• Topic 1: Fundamentals

    Canberk Suat Gurel07/05/2017 at 17:04 0 comments

    There is a major limitation with circuit schematics: 3 circuits (with the same schematics) may have significant performance differences which are a result of the physical layout of the circuits. Therefore it can be said that how a circuit is implemented is what matters. Alternative implementations exists for any schematic therefore some important aspects of most designs are not well described by schematics.

    The circuit schematic above shows two adjacent traces that are connected to BNC connectors.

    Although they are not physically connected; each wire linked by mutual inductance and mutual capacitance. Mutual quantities can couple circuits that are not intentionally linked, causing crosstalk.

    Each pair are connected by series resistance and inductance, having capacitance to ground.

    These unintentional resistance, inductance and capacitance values are referred as parasitics.

    It should be noted that Rw1, Rw2, Lw1, Lw2, Cw1, and Cw2 are not actual components and they are representing the unintentional parasitic behavior of the two wires. In the circuit schematics the mutual reactance components were all zero since they are not physical components. Therefore schematics are said to be limited in terms of displayed information and may be misleading.

    The mutual reactance between two wires are determined by the layout of the circuit, for example:

    • Wider traces reduce the mutual impedance
    • Proximity to GND layer increases the mutual capacitance
    • Increasing the separation between the two circuits evidently reduces the mutual inductance and capacitance.

    In the context of PCB design the concept of return current paths are often misunderstood. Current flows in loops, e.g. a signal current that flows along a trace has a corresponding returning current which should be handled carefully since it plays a huge role in circuit performance.

    Signal Integrity and Crosstalk

    Signal integrity describes the properties of a signal arriving at its intended receiver. The signal may be degraded by poor design of the signal path or by poor termination.

    Crosstalk is the unwanted coupling of two or more circuits. In other words, crosstalk describes the contamination of the signal on a victim circuit by a signal on a different aggressor circuit. By nature analogue circuits are typical victim circuits whereas digital circuits are typical aggressor circuits. More details about this will be provided under the title "Mixed Signal Design" where both digital and analogue signals are accommodated on the same PCB. Poor circuit layout increases the crosstalk!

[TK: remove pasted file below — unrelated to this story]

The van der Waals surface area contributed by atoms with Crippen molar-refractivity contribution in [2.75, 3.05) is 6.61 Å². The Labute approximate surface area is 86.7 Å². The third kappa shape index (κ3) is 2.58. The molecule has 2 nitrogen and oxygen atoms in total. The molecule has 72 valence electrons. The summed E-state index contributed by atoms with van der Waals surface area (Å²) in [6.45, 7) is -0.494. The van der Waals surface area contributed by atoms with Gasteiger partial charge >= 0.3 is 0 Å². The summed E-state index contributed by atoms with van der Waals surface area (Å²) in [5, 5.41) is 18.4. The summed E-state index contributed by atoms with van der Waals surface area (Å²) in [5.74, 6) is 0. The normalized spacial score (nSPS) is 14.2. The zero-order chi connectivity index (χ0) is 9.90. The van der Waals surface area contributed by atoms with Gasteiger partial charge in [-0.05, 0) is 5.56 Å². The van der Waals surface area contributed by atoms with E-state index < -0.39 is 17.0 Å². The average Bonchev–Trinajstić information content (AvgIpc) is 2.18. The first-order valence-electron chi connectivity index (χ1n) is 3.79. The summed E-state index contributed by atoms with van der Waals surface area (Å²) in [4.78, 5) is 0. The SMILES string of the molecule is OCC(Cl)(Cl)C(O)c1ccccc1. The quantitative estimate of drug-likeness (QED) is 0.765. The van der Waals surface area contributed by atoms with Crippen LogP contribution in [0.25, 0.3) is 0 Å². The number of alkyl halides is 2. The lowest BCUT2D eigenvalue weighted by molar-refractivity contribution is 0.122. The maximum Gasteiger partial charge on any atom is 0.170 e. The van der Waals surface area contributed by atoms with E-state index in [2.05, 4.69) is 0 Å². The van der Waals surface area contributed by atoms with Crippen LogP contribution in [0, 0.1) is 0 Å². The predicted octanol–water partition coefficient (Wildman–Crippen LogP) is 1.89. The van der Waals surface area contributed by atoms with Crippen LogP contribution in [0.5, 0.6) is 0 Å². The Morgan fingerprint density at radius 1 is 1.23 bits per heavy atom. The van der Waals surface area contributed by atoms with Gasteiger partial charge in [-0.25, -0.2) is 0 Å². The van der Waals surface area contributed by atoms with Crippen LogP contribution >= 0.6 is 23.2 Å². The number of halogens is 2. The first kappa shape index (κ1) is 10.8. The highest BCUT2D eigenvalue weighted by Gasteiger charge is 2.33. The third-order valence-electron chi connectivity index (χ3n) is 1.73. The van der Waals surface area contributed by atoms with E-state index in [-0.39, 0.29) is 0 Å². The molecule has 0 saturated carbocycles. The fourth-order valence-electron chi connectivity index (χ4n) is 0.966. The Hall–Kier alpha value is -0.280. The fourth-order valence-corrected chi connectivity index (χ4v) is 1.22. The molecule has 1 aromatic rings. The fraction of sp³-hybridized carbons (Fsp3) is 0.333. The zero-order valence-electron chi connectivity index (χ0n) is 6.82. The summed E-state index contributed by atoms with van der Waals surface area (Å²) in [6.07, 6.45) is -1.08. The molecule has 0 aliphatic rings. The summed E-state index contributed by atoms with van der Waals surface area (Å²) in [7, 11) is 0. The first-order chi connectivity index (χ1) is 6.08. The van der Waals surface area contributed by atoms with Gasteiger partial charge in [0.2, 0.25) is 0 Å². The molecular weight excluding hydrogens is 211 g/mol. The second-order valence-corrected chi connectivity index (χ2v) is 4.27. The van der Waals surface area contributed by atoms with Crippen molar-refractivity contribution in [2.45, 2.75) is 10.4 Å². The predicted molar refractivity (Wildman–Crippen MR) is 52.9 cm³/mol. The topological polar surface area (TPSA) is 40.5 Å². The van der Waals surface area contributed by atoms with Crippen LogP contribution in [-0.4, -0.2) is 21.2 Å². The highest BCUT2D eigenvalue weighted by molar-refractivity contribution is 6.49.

DC & Low-frequency Signals:

    The returning current takes the path of the least resistance (in fact it is the path with the least impedance but they are the same for low frequency circuits).

    High Frequency Signals:

    The returning current flows under its signal trace. For H.F. the path of the least impedance is the path of the least inductance which is right under the signal trace. As a result the return paths are self-managed by inductance given that an uninterrupted SGND plane adjacent to the signal plane is provided.

    Advantages of SGND Plane are as follows:

    1. Return current can flow directly under its signal trace.
    2. The loop area is minimized and hence E and H fields are localized.
    3. Signal integrity is improved and the crosstalk is minimized.

    The following coupling mechanisms are responsible for crosstallk:

    1. Mutual Capacitance:

    The figure below shows the lumped component view of mutual capacitance.

    Every unideal resistor has a small ( < 1pF ) shunt capacitance in parallel with its ideal resistance. Capacitors store energy in their electric (E) field. Likewise all conductors with different potentials store energy in the E field created between them. Interaction of E fields create mutual capacitance. If the E field of the aggressor is sufficiently localized there is no crosstalk due to mutual capacitance.

    Mutual capacitance depends on layout: the E fields can be localized by providing a nearby returning path (ideally a...

    Read more »